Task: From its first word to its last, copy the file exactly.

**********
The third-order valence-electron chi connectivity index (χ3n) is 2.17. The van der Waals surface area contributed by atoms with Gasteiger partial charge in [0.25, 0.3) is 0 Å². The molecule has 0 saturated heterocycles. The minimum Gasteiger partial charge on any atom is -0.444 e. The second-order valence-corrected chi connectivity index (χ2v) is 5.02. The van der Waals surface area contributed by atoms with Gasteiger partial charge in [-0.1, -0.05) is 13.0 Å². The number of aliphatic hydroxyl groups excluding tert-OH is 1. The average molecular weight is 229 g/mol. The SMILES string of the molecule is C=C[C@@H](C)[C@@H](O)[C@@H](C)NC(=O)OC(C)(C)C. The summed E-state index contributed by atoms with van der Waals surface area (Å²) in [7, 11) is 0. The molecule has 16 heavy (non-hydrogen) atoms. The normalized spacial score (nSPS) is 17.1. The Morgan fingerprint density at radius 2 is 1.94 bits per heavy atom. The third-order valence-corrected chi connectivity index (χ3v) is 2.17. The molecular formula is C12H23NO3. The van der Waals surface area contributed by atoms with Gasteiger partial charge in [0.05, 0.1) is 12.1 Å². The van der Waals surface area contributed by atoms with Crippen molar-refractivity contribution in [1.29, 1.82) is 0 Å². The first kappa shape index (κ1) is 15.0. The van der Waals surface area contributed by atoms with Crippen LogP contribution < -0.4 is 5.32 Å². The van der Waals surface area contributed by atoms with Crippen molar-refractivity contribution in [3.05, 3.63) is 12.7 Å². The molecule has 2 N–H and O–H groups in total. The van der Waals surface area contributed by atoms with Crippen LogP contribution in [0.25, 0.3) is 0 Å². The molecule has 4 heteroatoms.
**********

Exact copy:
The third-order valence-electron chi connectivity index (χ3n) is 2.17. The van der Waals surface area contributed by atoms with Gasteiger partial charge in [0.25, 0.3) is 0 Å². The molecule has 0 saturated heterocycles. The minimum Gasteiger partial charge on any atom is -0.444 e. The second-order valence-corrected chi connectivity index (χ2v) is 5.02. The van der Waals surface area contributed by atoms with Gasteiger partial charge in [-0.1, -0.05) is 13.0 Å². The number of aliphatic hydroxyl groups excluding tert-OH is 1. The average molecular weight is 229 g/mol. The SMILES string of the molecule is C=C[C@@H](C)[C@@H](O)[C@@H](C)NC(=O)OC(C)(C)C. The summed E-state index contributed by atoms with van der Waals surface area (Å²) in [7, 11) is 0. The molecule has 16 heavy (non-hydrogen) atoms. The normalized spacial score (nSPS) is 17.1. The Morgan fingerprint density at radius 2 is 1.94 bits per heavy atom. The third-order valence-corrected chi connectivity index (χ3v) is 2.17. The molecular formula is C12H23NO3. The van der Waals surface area contributed by atoms with Gasteiger partial charge in [0.05, 0.1) is 12.1 Å². The van der Waals surface area contributed by atoms with Crippen molar-refractivity contribution in [1.29, 1.82) is 0 Å². The first kappa shape index (κ1) is 15.0. The van der Waals surface area contributed by atoms with Crippen LogP contribution < -0.4 is 5.32 Å². The van der Waals surface area contributed by atoms with Crippen molar-refractivity contribution in [3.05, 3.63) is 12.7 Å². The molecule has 2 N–H and O–H groups in total. The van der Waals surface area contributed by atoms with Crippen LogP contribution in [0.25, 0.3) is 0 Å². The molecule has 4 heteroatoms.